The force routinely conducts joint exercises with various police agencies and, at least once a year, with the military. But based on the commission's statement, the performance testing does not included force-on-force exercises.
The nuclear response force is "formidably trained and armoured to counter the design basis threat and any other potential threats," says Brad Perrin, Chalk River's chief of security. "The effectiveness of the security response is tested regularly and the results are provided," to the nuclear safety commission, but kept classified.
In the U.S., the Department of Energy requires all major nuclear facilities to undergo a mandatory FOF exercise at least once every three years.
The facilities are expected to be able to defend against theft of nuclear materials or radiological sabotage by a few terrorists using surprise and readily available weapons and explosives, as well as against the theft of nuclear secrets.
The results have been revealing.
An eight-month investigation by the independent U.S. Project on Government Oversight found:
* Private security guards contracted to guard facilities housing thousands of tons of HEU and plutonium "lost" against the "attackers" in more than half the exercises.
* In October 2000, during a force-on-force drill at the Los Alamos, New Mexico, nuclear facility, the mock terrorists gained control of sensitive nuclear materials which, if detonated, would have endangered significant parts of New Mexico, Colorado and downwind areas.
* In 1998, the fall of 1999, and again in the spring of 2000, two force-on-force exercises were run to test the Rocky Flats protective force. A "criticality alarm" -- warning that a nuclear chain reaction is potentially imminent -- was set off, creating confusion and allowing the mock terrorists to access to special nuclear materials. The alarm required everyone to immediately leave the building. Hoping to "kill" the "adversaries," the protective force indiscriminately shot employees, controllers and each other as they were exiting the building in response to the alarm.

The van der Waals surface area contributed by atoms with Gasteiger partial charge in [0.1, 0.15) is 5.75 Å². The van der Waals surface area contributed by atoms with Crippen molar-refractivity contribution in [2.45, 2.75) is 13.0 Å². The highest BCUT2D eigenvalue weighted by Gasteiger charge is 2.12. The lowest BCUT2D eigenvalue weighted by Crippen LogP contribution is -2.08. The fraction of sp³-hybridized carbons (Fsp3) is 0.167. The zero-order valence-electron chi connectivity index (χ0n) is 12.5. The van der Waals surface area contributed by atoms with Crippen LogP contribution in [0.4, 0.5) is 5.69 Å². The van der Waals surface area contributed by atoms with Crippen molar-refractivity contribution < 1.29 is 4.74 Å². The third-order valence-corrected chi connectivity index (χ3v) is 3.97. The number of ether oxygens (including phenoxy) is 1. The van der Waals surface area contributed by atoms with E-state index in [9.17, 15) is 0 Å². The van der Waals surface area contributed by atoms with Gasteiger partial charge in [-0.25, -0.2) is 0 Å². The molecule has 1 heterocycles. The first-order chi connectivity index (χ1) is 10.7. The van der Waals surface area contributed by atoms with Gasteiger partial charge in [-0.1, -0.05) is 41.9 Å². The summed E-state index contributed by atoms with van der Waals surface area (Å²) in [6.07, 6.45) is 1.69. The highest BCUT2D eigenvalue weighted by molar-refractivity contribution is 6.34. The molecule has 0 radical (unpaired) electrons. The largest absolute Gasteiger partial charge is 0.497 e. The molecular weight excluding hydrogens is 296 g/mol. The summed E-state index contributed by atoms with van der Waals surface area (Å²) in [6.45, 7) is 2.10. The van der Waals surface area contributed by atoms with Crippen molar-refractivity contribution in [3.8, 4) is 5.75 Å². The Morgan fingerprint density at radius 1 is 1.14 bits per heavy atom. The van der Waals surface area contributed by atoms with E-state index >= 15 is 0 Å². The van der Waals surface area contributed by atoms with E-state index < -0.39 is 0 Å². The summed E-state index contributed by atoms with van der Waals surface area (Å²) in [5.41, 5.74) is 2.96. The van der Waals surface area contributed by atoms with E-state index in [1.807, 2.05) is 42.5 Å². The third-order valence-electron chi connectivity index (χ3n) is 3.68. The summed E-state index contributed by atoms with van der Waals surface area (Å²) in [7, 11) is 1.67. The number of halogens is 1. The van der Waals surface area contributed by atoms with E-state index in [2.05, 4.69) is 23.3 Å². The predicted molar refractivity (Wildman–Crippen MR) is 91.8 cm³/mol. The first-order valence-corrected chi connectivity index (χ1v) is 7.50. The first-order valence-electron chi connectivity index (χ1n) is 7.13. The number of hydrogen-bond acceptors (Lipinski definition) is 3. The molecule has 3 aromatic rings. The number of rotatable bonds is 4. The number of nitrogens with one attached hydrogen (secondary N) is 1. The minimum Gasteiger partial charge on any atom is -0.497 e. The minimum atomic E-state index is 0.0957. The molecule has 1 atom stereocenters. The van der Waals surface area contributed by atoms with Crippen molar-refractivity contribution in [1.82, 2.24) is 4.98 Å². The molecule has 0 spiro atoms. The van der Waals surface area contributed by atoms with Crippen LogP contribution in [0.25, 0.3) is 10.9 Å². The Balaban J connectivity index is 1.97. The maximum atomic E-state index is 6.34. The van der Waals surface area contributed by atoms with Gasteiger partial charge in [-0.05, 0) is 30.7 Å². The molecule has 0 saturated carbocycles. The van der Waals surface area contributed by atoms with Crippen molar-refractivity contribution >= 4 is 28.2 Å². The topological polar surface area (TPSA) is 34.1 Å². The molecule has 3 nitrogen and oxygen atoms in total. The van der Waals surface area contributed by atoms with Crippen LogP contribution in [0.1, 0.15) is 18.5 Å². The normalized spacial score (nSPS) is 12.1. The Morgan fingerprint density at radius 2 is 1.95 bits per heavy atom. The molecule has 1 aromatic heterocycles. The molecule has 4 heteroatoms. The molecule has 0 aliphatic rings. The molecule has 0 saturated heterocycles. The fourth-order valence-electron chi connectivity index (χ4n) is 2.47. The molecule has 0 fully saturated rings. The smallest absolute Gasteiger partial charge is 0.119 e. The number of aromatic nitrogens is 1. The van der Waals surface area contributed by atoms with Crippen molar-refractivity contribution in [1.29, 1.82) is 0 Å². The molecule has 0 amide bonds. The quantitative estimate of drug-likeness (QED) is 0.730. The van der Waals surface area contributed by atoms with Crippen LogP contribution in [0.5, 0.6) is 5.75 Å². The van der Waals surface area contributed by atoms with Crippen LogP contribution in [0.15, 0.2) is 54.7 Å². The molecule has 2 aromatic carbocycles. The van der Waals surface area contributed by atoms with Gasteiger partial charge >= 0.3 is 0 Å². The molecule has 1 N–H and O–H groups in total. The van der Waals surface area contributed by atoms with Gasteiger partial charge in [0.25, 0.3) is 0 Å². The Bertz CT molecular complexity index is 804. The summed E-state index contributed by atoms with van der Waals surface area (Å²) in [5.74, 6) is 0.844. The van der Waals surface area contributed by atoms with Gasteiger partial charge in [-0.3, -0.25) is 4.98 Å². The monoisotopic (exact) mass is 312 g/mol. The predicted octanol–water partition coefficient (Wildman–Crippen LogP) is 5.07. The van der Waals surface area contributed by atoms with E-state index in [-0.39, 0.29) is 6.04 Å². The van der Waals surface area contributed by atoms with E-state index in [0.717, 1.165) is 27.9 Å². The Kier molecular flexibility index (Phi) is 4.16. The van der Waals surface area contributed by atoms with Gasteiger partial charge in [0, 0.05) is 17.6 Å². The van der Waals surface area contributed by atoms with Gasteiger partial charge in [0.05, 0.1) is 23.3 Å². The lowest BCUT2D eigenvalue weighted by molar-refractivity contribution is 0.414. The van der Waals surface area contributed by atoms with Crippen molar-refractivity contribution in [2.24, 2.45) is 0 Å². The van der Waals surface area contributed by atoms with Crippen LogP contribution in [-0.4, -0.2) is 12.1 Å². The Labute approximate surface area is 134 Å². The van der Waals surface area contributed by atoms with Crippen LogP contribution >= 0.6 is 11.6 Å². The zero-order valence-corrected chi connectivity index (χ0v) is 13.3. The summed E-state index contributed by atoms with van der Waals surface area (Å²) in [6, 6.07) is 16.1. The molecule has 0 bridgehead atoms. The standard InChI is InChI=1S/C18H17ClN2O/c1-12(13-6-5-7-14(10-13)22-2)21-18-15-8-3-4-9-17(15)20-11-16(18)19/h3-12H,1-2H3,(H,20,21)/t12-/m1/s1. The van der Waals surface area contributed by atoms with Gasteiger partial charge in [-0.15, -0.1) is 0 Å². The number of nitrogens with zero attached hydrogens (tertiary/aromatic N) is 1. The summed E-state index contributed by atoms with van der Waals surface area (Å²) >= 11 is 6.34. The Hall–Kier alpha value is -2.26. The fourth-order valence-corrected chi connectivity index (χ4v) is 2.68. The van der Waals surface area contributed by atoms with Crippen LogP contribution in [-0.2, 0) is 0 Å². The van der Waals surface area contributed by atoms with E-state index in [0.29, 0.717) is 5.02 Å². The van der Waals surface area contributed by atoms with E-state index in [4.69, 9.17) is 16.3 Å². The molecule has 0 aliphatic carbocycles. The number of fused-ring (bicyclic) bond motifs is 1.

Even though many deficiencies have been found with the U.S. exercises -- the protective forces, for example, are given at least two hours notice an "attack" is imminent -- the tests are still crucial, says Ed Lyman, senior scientist with the Union of Concerned Scientists global security program. He also is past president of the watchdog U.S. Nuclear Control Institute.
"You can meet every (security) regulation on paper, but when it comes to actually implementing a strategy there could be severe problems. It depends on the size of the (protective) force relative to the attacking force and what you assume about the capabilities of the attacking force.
"A relatively small tweak to the type of strategy that the attackers use could totally overwhelm the defence force. So without performance testing that is realistic ... then I don't take at face value the fact (Chalk River) has some guards with guns running around. The key is force-on-force exercises."
And speculation that nuclear terrorists would have more success attacking poorly guarded nuclear facilities in eastern Europe, for example, is dangerous, he says.
"Obviously the weak links of the chain have to be protected. But the complacent attitude of some of the western facilities is probably a bigger vulnerability than places where there's more attention, like the eastern bloc.
"The fact is that in the West this attitude that 'We're invulnerable,' which obviously Sept. 11 should have shaken up, doesn't seem to have sunk in. We still have HEU at (U.S.) university reactors where there's virtually no security.
"I haven't been to Chalk River. All I know is in a highly defended facility like Oakridge, like Los Alamos, FOF testing demonstrated that there could be a rapid commando attack that could successfully escape with material."
Our previous story: "Kanata is the Most Radioactive Place in Ottawa"